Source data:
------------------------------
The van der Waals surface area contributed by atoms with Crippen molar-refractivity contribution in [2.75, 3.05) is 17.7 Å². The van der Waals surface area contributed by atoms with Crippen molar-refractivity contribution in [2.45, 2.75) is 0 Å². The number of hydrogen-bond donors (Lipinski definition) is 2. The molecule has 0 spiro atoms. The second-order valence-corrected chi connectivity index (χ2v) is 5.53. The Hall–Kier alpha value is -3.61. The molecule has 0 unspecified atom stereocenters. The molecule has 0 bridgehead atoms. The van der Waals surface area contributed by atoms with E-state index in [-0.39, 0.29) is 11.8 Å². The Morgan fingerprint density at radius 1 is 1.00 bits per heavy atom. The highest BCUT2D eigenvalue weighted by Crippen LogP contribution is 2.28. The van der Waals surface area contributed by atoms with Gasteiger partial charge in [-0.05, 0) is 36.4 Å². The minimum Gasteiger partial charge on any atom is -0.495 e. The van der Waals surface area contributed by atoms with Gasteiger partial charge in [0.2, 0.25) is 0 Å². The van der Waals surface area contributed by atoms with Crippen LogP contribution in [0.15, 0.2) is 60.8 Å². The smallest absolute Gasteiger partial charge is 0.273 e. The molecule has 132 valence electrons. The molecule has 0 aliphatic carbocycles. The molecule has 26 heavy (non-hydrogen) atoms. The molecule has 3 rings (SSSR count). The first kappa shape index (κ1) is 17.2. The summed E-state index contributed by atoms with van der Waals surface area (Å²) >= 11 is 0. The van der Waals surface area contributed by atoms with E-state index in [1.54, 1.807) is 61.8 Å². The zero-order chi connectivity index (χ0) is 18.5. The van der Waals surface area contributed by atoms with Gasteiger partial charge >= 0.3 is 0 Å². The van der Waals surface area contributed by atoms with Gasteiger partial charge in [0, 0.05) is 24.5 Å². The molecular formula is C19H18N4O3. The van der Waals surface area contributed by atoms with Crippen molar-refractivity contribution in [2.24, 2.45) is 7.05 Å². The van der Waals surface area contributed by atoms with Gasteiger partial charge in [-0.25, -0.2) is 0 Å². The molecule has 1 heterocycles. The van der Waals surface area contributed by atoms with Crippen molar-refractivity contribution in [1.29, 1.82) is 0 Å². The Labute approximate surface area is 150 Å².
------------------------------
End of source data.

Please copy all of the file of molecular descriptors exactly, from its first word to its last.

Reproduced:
The van der Waals surface area contributed by atoms with Crippen molar-refractivity contribution in [2.75, 3.05) is 17.7 Å². The van der Waals surface area contributed by atoms with Crippen molar-refractivity contribution in [2.45, 2.75) is 0 Å². The number of hydrogen-bond donors (Lipinski definition) is 2. The molecule has 0 spiro atoms. The second-order valence-corrected chi connectivity index (χ2v) is 5.53. The Hall–Kier alpha value is -3.61. The molecule has 0 unspecified atom stereocenters. The molecule has 0 bridgehead atoms. The van der Waals surface area contributed by atoms with E-state index in [-0.39, 0.29) is 11.8 Å². The Morgan fingerprint density at radius 1 is 1.00 bits per heavy atom. The highest BCUT2D eigenvalue weighted by Crippen LogP contribution is 2.28. The van der Waals surface area contributed by atoms with Gasteiger partial charge in [-0.05, 0) is 36.4 Å². The minimum Gasteiger partial charge on any atom is -0.495 e. The van der Waals surface area contributed by atoms with Gasteiger partial charge in [0.2, 0.25) is 0 Å². The van der Waals surface area contributed by atoms with Crippen LogP contribution in [0.15, 0.2) is 60.8 Å². The smallest absolute Gasteiger partial charge is 0.273 e. The molecule has 132 valence electrons. The molecule has 0 aliphatic carbocycles. The molecule has 26 heavy (non-hydrogen) atoms. The molecule has 3 rings (SSSR count). The first kappa shape index (κ1) is 17.2. The summed E-state index contributed by atoms with van der Waals surface area (Å²) >= 11 is 0. The van der Waals surface area contributed by atoms with E-state index in [1.54, 1.807) is 61.8 Å². The zero-order chi connectivity index (χ0) is 18.5. The van der Waals surface area contributed by atoms with Gasteiger partial charge >= 0.3 is 0 Å². The van der Waals surface area contributed by atoms with Gasteiger partial charge in [0, 0.05) is 24.5 Å². The molecular formula is C19H18N4O3. The van der Waals surface area contributed by atoms with Crippen molar-refractivity contribution in [2.24, 2.45) is 7.05 Å². The van der Waals surface area contributed by atoms with Gasteiger partial charge in [-0.25, -0.2) is 0 Å². The molecule has 1 heterocycles. The van der Waals surface area contributed by atoms with Crippen molar-refractivity contribution in [1.29, 1.82) is 0 Å². The Labute approximate surface area is 150 Å².